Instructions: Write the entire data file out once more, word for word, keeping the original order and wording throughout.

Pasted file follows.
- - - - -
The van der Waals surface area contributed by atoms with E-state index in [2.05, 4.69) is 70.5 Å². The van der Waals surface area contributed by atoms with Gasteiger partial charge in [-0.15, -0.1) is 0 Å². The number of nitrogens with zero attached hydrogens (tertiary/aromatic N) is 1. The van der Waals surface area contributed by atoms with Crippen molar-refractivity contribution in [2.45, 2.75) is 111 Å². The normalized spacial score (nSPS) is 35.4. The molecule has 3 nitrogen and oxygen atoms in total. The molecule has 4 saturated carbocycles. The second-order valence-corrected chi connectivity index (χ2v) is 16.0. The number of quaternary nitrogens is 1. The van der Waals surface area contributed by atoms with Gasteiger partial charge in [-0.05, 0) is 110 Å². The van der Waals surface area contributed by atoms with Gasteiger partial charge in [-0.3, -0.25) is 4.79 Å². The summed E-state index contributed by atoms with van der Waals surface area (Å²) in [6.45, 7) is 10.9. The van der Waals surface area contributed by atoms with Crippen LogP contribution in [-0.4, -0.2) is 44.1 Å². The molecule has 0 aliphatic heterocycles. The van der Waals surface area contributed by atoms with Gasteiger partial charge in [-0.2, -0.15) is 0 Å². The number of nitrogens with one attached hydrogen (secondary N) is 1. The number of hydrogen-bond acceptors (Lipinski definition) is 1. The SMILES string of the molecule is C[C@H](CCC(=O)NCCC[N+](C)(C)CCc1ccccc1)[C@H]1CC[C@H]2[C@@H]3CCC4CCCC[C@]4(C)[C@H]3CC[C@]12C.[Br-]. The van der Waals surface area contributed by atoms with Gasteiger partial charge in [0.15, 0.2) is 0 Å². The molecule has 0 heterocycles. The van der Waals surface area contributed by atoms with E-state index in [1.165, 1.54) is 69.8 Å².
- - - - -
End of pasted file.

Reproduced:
The van der Waals surface area contributed by atoms with E-state index in [2.05, 4.69) is 70.5 Å². The van der Waals surface area contributed by atoms with Gasteiger partial charge in [-0.15, -0.1) is 0 Å². The number of nitrogens with zero attached hydrogens (tertiary/aromatic N) is 1. The van der Waals surface area contributed by atoms with Crippen molar-refractivity contribution in [2.45, 2.75) is 111 Å². The normalized spacial score (nSPS) is 35.4. The molecule has 3 nitrogen and oxygen atoms in total. The molecule has 4 saturated carbocycles. The second-order valence-corrected chi connectivity index (χ2v) is 16.0. The number of quaternary nitrogens is 1. The van der Waals surface area contributed by atoms with Gasteiger partial charge in [-0.05, 0) is 110 Å². The van der Waals surface area contributed by atoms with Gasteiger partial charge in [-0.3, -0.25) is 4.79 Å². The summed E-state index contributed by atoms with van der Waals surface area (Å²) in [6.45, 7) is 10.9. The van der Waals surface area contributed by atoms with Crippen LogP contribution in [-0.4, -0.2) is 44.1 Å². The molecule has 0 aliphatic heterocycles. The van der Waals surface area contributed by atoms with Gasteiger partial charge in [-0.2, -0.15) is 0 Å². The number of nitrogens with one attached hydrogen (secondary N) is 1. The number of hydrogen-bond acceptors (Lipinski definition) is 1. The SMILES string of the molecule is C[C@H](CCC(=O)NCCC[N+](C)(C)CCc1ccccc1)[C@H]1CC[C@H]2[C@@H]3CCC4CCCC[C@]4(C)[C@H]3CC[C@]12C.[Br-]. The van der Waals surface area contributed by atoms with Gasteiger partial charge in [0.15, 0.2) is 0 Å². The molecule has 0 heterocycles. The van der Waals surface area contributed by atoms with E-state index in [1.165, 1.54) is 69.8 Å².